It is Copyright Infringement and the Met Gala

The Copyright Laws of many countries, including the United States of America and South Africa provide that in order for a work to be afforded copyright protection, it must be original in nature (in that sufficient skill and labour was expended by the author in creating the work) and reduced to a material form, among other requirements. Copyright protection extends to many different works including artistic works such as paintings, sculptures, drawings, photographs and even prints or patterns appearing on textiles and clothing. Infringement of copyright can occur when someone copies, reproduces or makes an adaptation of a protected work without permission from the copyright owner.

The annual Met Gala event, where many celebrities in the entertainment industry meet annually to raise funds for the Costume Institute is no stranger to being at the forefront of an allegation of copyright infringement. The event is characterised by celebrities dressed in luxurious and extravagant outfits and/or designer clothing in order to stand out. In 2016, street artist Joseph Tierney brought an action of copyright infringement against Katy Perry’s designer as he believed that a dress worn by her at the Met Gala, was a reproduction of one of his street graffiti paintings and therefore infringed on the copyright that subsisted in that work. The case was heard in the California District court and the court held that Joseph Tierney had valid grounds for an action of infringement. However, the matter was ultimately settled between the parties. The full court case can be accessed at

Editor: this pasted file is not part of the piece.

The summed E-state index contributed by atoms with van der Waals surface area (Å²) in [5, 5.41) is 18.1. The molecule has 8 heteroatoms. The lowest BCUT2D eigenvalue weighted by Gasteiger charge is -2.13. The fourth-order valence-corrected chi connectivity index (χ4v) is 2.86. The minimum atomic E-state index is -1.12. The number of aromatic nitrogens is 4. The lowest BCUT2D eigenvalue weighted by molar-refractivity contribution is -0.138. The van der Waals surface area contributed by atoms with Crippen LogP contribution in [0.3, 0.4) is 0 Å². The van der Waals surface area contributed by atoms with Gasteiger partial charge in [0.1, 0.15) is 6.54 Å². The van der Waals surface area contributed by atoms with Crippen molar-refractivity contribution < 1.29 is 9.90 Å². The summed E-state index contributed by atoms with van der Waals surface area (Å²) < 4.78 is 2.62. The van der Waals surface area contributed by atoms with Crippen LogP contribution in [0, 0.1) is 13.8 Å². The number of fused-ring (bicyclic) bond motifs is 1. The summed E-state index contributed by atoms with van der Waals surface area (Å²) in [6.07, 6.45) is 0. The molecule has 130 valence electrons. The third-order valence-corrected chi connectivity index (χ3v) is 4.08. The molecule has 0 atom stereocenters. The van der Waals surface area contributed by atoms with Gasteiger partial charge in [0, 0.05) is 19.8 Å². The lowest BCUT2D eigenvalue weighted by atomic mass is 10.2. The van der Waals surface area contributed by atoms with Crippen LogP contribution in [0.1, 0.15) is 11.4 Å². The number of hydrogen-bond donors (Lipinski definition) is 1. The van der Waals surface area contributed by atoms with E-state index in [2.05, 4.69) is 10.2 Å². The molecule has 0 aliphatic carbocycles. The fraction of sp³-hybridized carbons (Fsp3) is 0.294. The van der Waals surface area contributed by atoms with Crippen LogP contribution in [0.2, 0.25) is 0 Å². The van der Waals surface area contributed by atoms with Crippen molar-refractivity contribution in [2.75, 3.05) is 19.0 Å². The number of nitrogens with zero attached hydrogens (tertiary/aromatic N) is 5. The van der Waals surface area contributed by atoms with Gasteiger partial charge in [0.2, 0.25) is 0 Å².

Designers ought to be cautioned against reproducing or copying works which enjoy copyright protection, such as graffiti paintings. As witnessed in the US District Court in 2018, Judge Frederick Block upheld a claim for damages arising from the infringement of graffiti paintings of up to $6.75 million. The full case can be accessed at

The above shows that there is a fine line between drawing inspiration from existing works and copying, reproducing or adapting those existing (and potentially protected) works in new works. If that fine line is crossed, infringers could face large financial repercussions, amongst others.  It is vital that designers (and authors of creative and original works alike), ensure that they are not overstepping the line into the realm of copyright infringement. We wait with bated breath to see if any infringement claims arise out of the most recent Met Gala.